Proverbs 8:1-4,22-31; Psalm 8; Romans 5:1-5; John 16:12-15
Did you hear about the woman who became a Catholic priest?
Sounds like a set-up for a joke, doesn’t it?–but it’s not! Yesterday’s Seattle Times reported that an Olympia woman was the first woman in Washington state to be ordained as a Catholic priest.
The ordination was performed by an organization called Roman Catholic Womenpriests. It isn’t considered valid by the Pope or the mainline Roman Catholic Church because the Roman Catholic Church continues to believe that only men can be ordained. The reason for this belief is that Jesus’ disciples were all men.
In this morning’s Gospel reading Jesus says to his men disciples, I still have many things to say to you, but you cannot bear them now. When the Spirit of truth comes, he will guide you into all the truth.
Did you catch that? In the two or three years Jesus spent with his disciples, he wasn’t able to teach them all they would need in order to serve faithfully the rest of their lives. But after he was gone, the Holy Spirit would come to guide them.
The Roman Catholic Church, even after 2000 years, still cannot bear the idea of women priests. We Lutherans couldn’t bear the idea until the early 1970s.
God is always out ahead of us, inviting us to see God & the world we live in–& one another–in new ways. The work of the Holy Spirit is constantly to reveal to us a broader & deeper understanding of the truth, which for now we cannot bear.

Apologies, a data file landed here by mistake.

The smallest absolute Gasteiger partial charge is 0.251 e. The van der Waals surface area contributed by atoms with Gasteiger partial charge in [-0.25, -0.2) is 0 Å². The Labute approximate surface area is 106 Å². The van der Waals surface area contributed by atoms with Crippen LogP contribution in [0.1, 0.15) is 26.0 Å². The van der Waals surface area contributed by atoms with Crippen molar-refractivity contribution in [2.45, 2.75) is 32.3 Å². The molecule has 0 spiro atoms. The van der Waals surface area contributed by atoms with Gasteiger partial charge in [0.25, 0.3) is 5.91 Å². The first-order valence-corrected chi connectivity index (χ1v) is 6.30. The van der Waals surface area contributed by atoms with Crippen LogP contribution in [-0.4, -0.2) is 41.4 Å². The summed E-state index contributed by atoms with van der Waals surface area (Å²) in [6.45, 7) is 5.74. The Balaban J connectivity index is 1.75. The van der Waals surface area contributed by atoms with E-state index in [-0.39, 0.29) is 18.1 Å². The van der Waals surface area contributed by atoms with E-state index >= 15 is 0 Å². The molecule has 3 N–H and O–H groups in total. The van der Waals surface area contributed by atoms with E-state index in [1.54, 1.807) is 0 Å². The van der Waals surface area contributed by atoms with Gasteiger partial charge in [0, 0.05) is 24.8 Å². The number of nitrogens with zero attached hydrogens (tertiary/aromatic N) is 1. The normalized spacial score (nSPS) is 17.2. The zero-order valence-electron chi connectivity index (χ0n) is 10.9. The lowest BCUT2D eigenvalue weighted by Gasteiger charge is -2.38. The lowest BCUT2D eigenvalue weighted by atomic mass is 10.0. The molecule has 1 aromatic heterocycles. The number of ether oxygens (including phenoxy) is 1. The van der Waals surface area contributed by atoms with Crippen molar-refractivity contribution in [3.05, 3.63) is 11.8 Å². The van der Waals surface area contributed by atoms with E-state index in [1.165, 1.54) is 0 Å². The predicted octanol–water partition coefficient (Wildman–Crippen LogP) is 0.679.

Last week was Pentecost, a day that marks the beginning of the Church. It was the time Jesus spoke of in today’s reading from John. Following his departure, the Holy Spirit arrived, as promised, & God was revealed in new ways. Unsettling ways. Exciting ways. On the Day of Pentecost, the nations of the world were gathered in one place & they not only listened to one another; they understood one another! It was as if the Holy Spirit was saying, this is a glimpse of what my Kingdom looks like. Let this be your model. Let this be your goal. Let this be your work on earth.
On the Day of Pentecost the people were described as astounded, amazed, perplexed, bewildered. Or, as Jesus put it, they weren’t able to bear what was new. We find ourselves in a similar situation today. Faced with traditional ideas about women in ministry, sexual orientation, other religions, other cultures, economic justice for the poor & powerless, there is much that Christians still are unable to bear today.
But what a gracious God we have! Notice that Jesus doesn’t issue threats or warnings. He doesn’t set a timeline for us to understand the truth, to get it right. He doesn’t judge us. Instead, he says, for now there are things that are too difficult for you to bear. But the Holy Spirit will reveal all truth to you. No matter how long it takes, God can wait for us to see the truth—to embrace what in the past was too hard to bear.
God’s love toward us doesn’t depend on what we believe or don’t believe. We don’t have the power to turn God’s love on & off as if it were hot & cold running water. God’s love for us is always on, hot, & full blast. The only power we have is over our own & other people’s lives. If there are things that God would have us accept but which are too hard to bear, it’s we–& other people–who suffer because of our inability to believe what the Spirit reveals.
Today is the day of Holy Trinity, one of my favorite Sundays of the whole year. It’s one of my favorites because the Holy Trinity gives us an example for how we are to live by giving us a beautiful picture of who God is.
On the Day of Pentecost, the nations of the world came together as equals & gave glory to God. In the midst of their diversity, the glory of God was revealed.
This was no coincidence. Diversity & equality describe the very nature of God.